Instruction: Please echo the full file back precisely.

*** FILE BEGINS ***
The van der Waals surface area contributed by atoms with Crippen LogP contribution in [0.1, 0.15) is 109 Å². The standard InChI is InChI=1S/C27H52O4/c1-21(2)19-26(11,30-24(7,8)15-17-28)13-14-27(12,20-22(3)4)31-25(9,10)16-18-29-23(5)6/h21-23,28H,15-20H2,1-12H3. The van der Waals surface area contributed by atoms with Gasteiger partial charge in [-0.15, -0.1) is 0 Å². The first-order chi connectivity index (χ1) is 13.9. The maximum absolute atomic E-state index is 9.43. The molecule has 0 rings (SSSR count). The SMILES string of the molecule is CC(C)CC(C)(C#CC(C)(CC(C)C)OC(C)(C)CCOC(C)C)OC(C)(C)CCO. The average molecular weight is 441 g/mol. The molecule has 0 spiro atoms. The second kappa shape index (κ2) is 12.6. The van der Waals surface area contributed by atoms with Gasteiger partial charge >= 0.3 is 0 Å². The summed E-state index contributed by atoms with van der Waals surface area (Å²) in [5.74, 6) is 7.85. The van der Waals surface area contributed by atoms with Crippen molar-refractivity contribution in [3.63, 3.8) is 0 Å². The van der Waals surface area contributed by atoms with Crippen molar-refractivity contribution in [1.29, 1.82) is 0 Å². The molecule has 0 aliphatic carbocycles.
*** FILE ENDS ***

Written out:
The van der Waals surface area contributed by atoms with Crippen LogP contribution in [0.1, 0.15) is 109 Å². The standard InChI is InChI=1S/C27H52O4/c1-21(2)19-26(11,30-24(7,8)15-17-28)13-14-27(12,20-22(3)4)31-25(9,10)16-18-29-23(5)6/h21-23,28H,15-20H2,1-12H3. The van der Waals surface area contributed by atoms with Gasteiger partial charge in [-0.15, -0.1) is 0 Å². The first-order chi connectivity index (χ1) is 13.9. The maximum absolute atomic E-state index is 9.43. The molecule has 0 rings (SSSR count). The SMILES string of the molecule is CC(C)CC(C)(C#CC(C)(CC(C)C)OC(C)(C)CCOC(C)C)OC(C)(C)CCO. The average molecular weight is 441 g/mol. The molecule has 0 spiro atoms. The second kappa shape index (κ2) is 12.6. The van der Waals surface area contributed by atoms with Gasteiger partial charge >= 0.3 is 0 Å². The summed E-state index contributed by atoms with van der Waals surface area (Å²) in [5.74, 6) is 7.85. The van der Waals surface area contributed by atoms with Crippen molar-refractivity contribution in [3.63, 3.8) is 0 Å². The van der Waals surface area contributed by atoms with Crippen molar-refractivity contribution in [1.29, 1.82) is 0 Å². The molecule has 0 aliphatic carbocycles.